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Pirates in the arts and popular culture

From Wikipedia, the free encyclopedia

Engraving of the English pirate Blackbeard from the 1724 book A General History of the Pyrates
Engraving of the English pirate Blackbeard from the 1724 book A General History of the Pyrates
Pirates fight over treasure in a 1911 Howard Pyle illustration.
Pirates fight over treasure in a 1911 Howard Pyle illustration.
Illustrations of the 1911 edition of Treasure Island, by Pyle's student N. C. Wyeth
Illustrations of the 1911 edition of Treasure Island, by Pyle's student N. C. Wyeth
Modern reconstruction of skull alleged to have belonged to 14th century pirate Klaus Störtebeker, leader of the Victual Brothers, who roamed European seas
Modern reconstruction of skull alleged to have belonged to 14th century pirate Klaus Störtebeker, leader of the Victual Brothers, who roamed European seas

In English-speaking popular culture, the modern pirate stereotype owes its attributes mostly to the imagined tradition of the 18th century Caribbean pirate sailing off the Spanish Main and to such celebrated 20th century depictions as Captain Hook and his crew in the theatrical and film versions of J. M. Barrie's children's book Peter Pan, Robert Newton's portrayal of Long John Silver in the 1950 film adaptation of the Robert Louis Stevenson novel Treasure Island, and various adaptations of the Middle Eastern pirate, Sinbad the Sailor. In these and countless other books, movies, and legends, pirates are portrayed as "swashbucklers" and "plunderers". They are shown on ships, often wearing eyepatches or peg legs, having a parrot perched on their shoulder, and saying phrases like "Arr, matey" and "Avast, me hearty". Pirates have retained their image through pirate-themed tourist attractions, film, toys, books and plays.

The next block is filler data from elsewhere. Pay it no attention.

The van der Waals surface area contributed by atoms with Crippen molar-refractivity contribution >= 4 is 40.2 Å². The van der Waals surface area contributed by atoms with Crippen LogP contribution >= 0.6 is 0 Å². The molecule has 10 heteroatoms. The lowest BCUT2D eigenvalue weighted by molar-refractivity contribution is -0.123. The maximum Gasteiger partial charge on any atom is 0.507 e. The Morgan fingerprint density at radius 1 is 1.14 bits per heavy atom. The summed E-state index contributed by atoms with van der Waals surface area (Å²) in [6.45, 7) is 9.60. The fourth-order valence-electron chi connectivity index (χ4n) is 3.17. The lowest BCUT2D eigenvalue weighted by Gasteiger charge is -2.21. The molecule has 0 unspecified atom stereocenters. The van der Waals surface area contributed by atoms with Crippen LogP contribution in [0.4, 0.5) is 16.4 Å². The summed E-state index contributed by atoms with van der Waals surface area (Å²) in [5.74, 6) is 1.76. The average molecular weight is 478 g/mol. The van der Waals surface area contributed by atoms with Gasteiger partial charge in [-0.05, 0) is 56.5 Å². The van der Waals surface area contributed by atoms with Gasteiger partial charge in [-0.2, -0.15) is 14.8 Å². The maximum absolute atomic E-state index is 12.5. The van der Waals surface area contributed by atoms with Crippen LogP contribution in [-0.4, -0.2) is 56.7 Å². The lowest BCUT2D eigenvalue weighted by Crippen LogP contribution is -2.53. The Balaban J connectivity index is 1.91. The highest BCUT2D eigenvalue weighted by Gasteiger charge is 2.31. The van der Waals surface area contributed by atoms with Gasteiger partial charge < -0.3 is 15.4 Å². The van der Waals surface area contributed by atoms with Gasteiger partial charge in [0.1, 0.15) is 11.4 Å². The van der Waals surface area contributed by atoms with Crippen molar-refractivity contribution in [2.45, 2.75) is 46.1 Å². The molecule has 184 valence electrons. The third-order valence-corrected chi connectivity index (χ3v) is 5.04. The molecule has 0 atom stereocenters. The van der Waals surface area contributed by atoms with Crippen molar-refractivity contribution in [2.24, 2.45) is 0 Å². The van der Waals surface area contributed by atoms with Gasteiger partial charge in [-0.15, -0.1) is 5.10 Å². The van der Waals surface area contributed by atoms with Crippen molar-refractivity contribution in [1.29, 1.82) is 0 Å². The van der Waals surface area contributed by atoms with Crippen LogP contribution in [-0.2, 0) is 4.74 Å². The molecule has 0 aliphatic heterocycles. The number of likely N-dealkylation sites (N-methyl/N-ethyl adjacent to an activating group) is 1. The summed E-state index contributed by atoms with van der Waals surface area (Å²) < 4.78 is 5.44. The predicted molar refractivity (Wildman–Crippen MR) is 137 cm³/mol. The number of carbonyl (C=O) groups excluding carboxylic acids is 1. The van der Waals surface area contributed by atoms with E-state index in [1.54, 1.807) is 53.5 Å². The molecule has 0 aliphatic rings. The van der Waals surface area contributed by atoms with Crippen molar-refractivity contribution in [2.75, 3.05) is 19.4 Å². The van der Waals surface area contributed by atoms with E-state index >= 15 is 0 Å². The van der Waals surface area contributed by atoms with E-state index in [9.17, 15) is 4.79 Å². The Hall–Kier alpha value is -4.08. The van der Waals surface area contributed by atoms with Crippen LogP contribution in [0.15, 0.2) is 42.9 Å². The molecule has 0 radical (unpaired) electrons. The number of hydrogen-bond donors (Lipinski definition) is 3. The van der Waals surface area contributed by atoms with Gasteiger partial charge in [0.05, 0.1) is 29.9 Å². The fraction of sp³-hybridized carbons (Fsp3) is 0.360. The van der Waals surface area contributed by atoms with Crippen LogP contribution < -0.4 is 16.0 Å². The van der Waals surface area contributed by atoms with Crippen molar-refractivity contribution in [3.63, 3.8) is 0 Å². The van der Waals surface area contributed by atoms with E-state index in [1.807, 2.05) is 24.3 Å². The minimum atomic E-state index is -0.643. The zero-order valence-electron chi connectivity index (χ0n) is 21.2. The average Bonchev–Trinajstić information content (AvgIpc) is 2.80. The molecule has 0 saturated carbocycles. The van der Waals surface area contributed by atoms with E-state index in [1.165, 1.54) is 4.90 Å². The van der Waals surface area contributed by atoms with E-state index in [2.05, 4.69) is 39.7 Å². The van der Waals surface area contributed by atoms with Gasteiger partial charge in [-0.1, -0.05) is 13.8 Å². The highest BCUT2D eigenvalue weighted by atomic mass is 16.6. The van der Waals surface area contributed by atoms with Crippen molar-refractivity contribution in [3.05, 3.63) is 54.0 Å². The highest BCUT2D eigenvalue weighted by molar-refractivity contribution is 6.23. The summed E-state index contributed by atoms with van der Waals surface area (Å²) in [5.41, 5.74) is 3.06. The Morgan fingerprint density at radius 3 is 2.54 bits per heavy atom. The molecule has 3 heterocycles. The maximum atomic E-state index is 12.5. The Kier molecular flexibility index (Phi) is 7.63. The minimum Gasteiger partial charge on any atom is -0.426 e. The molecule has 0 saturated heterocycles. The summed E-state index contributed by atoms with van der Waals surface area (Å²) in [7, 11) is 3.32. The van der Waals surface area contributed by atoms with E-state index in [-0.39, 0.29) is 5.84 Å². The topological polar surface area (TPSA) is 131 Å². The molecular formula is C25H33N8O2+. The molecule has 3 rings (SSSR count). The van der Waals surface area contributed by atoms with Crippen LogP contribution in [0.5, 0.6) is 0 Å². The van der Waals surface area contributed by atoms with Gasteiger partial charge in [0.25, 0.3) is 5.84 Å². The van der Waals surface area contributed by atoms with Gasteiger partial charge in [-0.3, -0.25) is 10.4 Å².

The characteristics of pirates in popular culture largely derive from the Golden Age of Piracy in the late 17th and early 18th centuries, with many examples of pirate fiction being set within this era. Vikings, who were also pirates, took on a distinct and separate archetype in popular culture, dating from the Viking revival. The first major literary work to popularise the subject of pirates was A General History of the Robberies and Murders of the most notorious pirates (1724) by Captain Charles Johnson,[1] It is the prime source for the biographies of many well known pirates of the Golden Age, providing an extensive account of the period.[2] In giving an almost mythical status to the more colourful characters, such as the notorious English pirates Blackbeard and Calico Jack, the book provided the standard account of the lives of many pirates in the Golden Age, and influenced pirate literature of Scottish novelists Robert Louis Stevenson and J. M. Barrie.[2] While Johnson's text recounted the lives of many famous pirates from the era, it is likely that he used considerable licence in his accounts of pirate conversations.[3]

Stevenson's Treasure Island (1883) is considered the most influential work of pirate fiction, along with its many film and television adaptations, and introduced or popularised many of the characteristics and cliches now common to the genre. Stevenson identified Johnson's General History of the pirates as one of his major influences, and even borrowed one character's name (Israel Hands) from a list of Blackbeard's crew which appeared in Johnson's book.[4]

Appearance and mannerisms of Caribbean pirates